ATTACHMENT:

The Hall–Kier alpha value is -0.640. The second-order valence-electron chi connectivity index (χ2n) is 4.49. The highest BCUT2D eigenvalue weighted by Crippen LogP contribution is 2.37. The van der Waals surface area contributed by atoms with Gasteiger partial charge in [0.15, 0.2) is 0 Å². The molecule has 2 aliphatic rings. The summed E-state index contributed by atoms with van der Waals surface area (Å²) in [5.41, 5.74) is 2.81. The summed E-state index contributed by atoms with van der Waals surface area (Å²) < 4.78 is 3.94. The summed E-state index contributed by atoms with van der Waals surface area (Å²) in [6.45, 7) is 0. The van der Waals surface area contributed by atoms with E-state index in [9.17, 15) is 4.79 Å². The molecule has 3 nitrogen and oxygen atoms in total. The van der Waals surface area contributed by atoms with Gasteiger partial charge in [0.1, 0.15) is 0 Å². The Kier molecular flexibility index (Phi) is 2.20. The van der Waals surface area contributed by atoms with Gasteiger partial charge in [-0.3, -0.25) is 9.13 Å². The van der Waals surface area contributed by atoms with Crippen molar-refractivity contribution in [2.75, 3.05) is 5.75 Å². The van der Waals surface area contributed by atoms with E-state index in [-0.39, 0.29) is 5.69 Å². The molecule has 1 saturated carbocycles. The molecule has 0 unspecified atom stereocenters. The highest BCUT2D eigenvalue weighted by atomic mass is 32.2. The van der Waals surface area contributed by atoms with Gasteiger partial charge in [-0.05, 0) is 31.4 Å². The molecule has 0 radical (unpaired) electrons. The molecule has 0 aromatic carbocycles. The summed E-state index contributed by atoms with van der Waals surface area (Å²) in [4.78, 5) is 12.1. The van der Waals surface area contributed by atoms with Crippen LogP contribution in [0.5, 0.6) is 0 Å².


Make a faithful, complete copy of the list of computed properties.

The Hall–Kier alpha value is -0.640. The second-order valence-electron chi connectivity index (χ2n) is 4.49. The highest BCUT2D eigenvalue weighted by Crippen LogP contribution is 2.37. The van der Waals surface area contributed by atoms with Gasteiger partial charge in [0.15, 0.2) is 0 Å². The molecule has 2 aliphatic rings. The summed E-state index contributed by atoms with van der Waals surface area (Å²) in [5.41, 5.74) is 2.81. The summed E-state index contributed by atoms with van der Waals surface area (Å²) < 4.78 is 3.94. The summed E-state index contributed by atoms with van der Waals surface area (Å²) in [6.45, 7) is 0. The van der Waals surface area contributed by atoms with E-state index in [9.17, 15) is 4.79 Å². The molecule has 3 nitrogen and oxygen atoms in total. The van der Waals surface area contributed by atoms with Gasteiger partial charge in [0.1, 0.15) is 0 Å². The Kier molecular flexibility index (Phi) is 2.20. The van der Waals surface area contributed by atoms with Gasteiger partial charge in [-0.3, -0.25) is 9.13 Å². The van der Waals surface area contributed by atoms with Crippen molar-refractivity contribution in [2.75, 3.05) is 5.75 Å². The van der Waals surface area contributed by atoms with E-state index in [-0.39, 0.29) is 5.69 Å². The molecule has 1 saturated carbocycles. The molecule has 0 unspecified atom stereocenters. The highest BCUT2D eigenvalue weighted by atomic mass is 32.2. The van der Waals surface area contributed by atoms with Gasteiger partial charge in [-0.05, 0) is 31.4 Å². The molecule has 0 radical (unpaired) electrons. The molecule has 0 aromatic carbocycles. The summed E-state index contributed by atoms with van der Waals surface area (Å²) in [4.78, 5) is 12.1. The van der Waals surface area contributed by atoms with Crippen LogP contribution in [0.5, 0.6) is 0 Å².